And yet, where does the money go? This illustration by the Center for American Progress, based on data from the Pentagon's fiscal 2015 budget request has the most money going to the Navy -- $147.7 billion to be split between the Navy per se and the Marine Corps. To an extent, this makes sense. The Pentagon routes Marine Corps funding through the Department of the Navy. When awarding contracts that benefit the Marine Corps, the Pentagon always classifies them as "Navy" contracts. And the Navy and Marine Corps, combined, get the most funding out of the Pentagon's budget. If you combine the number of folks saying either the Navy or the Marine Corps is "most important" to the nation, the resulting percentage (36 percent) tops both the Army and Air Force -- and probably justifies the outsized investment being made in the nation's maritime forces.

Funding for the Army and Air Force, on the other hand, doesn't match up as well with where American voters say our priorities should be.

Budgetary Priorities

Take the Army, for example. As an independent service (i.e, if you count the Navy and Marines separately), U.S. voters say the Army is more important than either one. Yet with "only" $120.3 billion in funding, it gets far less funding than goes to the Navy -- and less funding per capita as well. (At 541,291 service members, Army enrollment is greater than both the Navy and Marines, combined.)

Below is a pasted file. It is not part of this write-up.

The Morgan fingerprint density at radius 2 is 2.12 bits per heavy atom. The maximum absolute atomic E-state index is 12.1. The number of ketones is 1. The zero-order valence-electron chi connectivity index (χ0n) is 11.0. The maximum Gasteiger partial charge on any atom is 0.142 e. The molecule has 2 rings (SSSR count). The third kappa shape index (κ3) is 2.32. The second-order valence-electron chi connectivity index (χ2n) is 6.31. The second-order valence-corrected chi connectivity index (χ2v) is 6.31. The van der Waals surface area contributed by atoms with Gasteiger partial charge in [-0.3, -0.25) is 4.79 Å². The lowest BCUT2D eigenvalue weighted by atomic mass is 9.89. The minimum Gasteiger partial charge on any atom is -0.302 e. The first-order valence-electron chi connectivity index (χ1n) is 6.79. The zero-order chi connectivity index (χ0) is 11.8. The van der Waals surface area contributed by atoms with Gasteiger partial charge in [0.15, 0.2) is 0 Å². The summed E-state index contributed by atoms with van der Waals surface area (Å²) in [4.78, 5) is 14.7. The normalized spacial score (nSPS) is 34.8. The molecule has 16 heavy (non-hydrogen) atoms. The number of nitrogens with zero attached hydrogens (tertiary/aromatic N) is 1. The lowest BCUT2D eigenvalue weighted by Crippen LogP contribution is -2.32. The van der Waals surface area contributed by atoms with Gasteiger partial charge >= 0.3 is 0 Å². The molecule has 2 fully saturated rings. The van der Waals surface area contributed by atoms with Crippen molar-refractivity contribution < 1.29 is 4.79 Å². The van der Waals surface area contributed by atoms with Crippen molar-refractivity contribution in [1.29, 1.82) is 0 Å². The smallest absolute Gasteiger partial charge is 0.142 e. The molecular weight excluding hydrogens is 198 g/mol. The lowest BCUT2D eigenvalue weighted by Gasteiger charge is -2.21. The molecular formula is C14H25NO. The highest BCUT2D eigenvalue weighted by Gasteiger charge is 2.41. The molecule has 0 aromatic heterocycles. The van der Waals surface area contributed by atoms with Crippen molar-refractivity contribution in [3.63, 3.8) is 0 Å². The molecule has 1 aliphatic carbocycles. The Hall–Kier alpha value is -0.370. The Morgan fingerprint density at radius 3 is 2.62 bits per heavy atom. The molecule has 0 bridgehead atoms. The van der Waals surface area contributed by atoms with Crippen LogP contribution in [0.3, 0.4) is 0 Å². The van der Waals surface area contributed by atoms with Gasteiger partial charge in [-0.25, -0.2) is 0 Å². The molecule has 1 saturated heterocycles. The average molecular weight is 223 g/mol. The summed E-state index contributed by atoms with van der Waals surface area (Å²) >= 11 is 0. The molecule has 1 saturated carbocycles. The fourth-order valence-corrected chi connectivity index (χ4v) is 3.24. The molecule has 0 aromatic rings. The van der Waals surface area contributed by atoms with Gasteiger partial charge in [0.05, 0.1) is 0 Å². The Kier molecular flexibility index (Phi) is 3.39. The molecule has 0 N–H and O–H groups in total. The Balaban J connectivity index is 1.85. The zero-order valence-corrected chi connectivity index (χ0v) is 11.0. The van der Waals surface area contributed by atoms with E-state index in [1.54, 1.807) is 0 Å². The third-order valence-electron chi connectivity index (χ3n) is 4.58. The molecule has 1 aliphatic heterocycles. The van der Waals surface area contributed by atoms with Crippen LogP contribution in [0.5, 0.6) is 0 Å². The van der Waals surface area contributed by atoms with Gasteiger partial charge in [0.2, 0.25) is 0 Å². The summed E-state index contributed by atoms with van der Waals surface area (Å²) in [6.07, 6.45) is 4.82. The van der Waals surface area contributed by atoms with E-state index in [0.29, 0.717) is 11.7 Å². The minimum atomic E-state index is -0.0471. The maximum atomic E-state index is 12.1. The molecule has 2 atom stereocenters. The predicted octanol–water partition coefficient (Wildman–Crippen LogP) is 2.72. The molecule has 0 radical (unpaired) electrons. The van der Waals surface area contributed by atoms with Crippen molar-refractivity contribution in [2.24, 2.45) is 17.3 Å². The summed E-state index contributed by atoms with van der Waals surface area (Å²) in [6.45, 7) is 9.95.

Likewise with the Air Force. Gallup's poll shows that Americans view the U.S. Air Force as second only to the Army in importance. Yet the Air Force's "blue" budget of $109.3 billion makes Air Force a relative pauper in budgetary terms, trailing the Army and Navy alike. (The Air Force technically has a separate "non-blue" budget of $28.5 billion, too. But these funds don't really go to things the Air Force directly manages, such as salaries, weapons, training, bases and airplanes. For reasons even Air Force officers have difficulty explaining, the bulk of "non-blue" funds, although routed through the Air Force, fund America's intelligence-gathering activities).